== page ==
Sunday, December 15, 2013

SHORT SALES AND FORGIVEN DEBT

Few people are aware that a law that has protected short-sale homeowners will expired as of December 31, 2013. Lambros Politis, Lead Counsel with Ark Law Group, PLLC quite eloquently described the details of this dilemma in his blog (http://www.arklawgroup.com/blog/how-to-avoid-paying-income-tax-on-your-forgiven-debt) Since congress passed the Mortgage Forgiveness Debt Relief Act in 2007 people have come to expect that a short-sale or even just walking away from their home and giving the keys back to the bank was the quickest and easiest way to get out from under water on their home.

The law has to do with the forgiveness of debt and how that was treated by the IRS. Prior to the passage of the law, if you sold your home for less than you owed on it, and the bank “forgave” a portion of the debt, the IRS treated that “forgiven” debt as income to you. Thus you had to pay taxes on money that you never saw, touched, or experienced. Let’s say you bought a house for $400,000 and still owed $300,000, but were only able to sell the house for $200,000 (which is a very realistic situation over the past few years). You would have to pay taxes on that $100,000 as income prior to the passage of the law. It was only because of the hue and cry and massive number of foreclosures and bankruptcies that Congress passed the law.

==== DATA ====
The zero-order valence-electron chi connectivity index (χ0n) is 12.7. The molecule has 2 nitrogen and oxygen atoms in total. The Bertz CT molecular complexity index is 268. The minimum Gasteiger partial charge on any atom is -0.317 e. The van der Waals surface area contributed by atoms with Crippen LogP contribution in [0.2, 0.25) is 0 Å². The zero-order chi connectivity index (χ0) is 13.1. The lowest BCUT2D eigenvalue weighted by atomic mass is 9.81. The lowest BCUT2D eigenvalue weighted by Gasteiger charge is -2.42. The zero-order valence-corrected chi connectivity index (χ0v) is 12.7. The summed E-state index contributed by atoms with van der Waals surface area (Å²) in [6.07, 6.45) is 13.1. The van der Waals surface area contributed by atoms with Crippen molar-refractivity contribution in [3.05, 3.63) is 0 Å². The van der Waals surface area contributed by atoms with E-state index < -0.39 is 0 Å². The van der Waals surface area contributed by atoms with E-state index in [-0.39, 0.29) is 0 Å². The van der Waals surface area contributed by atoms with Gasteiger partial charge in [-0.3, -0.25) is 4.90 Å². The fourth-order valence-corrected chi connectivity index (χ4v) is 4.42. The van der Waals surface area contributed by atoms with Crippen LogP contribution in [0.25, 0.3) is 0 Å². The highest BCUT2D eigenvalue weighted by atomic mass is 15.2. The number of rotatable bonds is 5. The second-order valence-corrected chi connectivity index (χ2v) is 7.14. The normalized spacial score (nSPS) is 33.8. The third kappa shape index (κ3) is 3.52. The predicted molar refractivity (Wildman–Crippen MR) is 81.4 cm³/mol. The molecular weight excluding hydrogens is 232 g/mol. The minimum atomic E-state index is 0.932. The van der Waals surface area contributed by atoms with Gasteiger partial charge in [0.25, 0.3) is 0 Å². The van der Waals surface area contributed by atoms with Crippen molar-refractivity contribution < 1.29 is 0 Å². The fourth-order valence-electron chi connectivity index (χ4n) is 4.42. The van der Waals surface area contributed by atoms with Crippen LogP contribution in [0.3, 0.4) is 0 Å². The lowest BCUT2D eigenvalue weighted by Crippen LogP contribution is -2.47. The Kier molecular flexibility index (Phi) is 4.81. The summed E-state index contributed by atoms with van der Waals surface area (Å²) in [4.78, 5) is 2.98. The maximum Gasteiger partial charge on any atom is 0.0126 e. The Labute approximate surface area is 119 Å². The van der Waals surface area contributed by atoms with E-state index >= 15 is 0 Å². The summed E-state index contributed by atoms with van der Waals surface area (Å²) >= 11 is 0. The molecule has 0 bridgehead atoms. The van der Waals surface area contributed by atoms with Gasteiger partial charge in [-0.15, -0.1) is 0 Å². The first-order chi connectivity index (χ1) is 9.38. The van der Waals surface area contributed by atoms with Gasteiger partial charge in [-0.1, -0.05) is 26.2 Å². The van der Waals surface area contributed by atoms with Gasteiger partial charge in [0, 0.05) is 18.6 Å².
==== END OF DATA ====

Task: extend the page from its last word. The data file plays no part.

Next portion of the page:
After passage, you could walk away from your over-priced, under-water house and retain a modicum of dignity and some of your credit by not having to declare bankruptcy. However, I think if the Mortgage Forgiveness Debt Relief Act is not renewed we will see many more people returning to the use of bankruptcy.

The expiration of this law may be one reason that many people think short-sales will go away or decline in numbers. It certainly appears it will be a contributor if the law is not renewed.


So the bottom line is that if you were thinking about a short-sale and can in any way accomplish the sale before the end of 2013, do it. If you were thinking of giving the keys to the bank and walking away, talk to an attorney and accountant now. Don’t wait. The prospects are bleak that Congress will extend the law because from what I have seen from Congress they haven’t made any move indicating they are going to extend this law.

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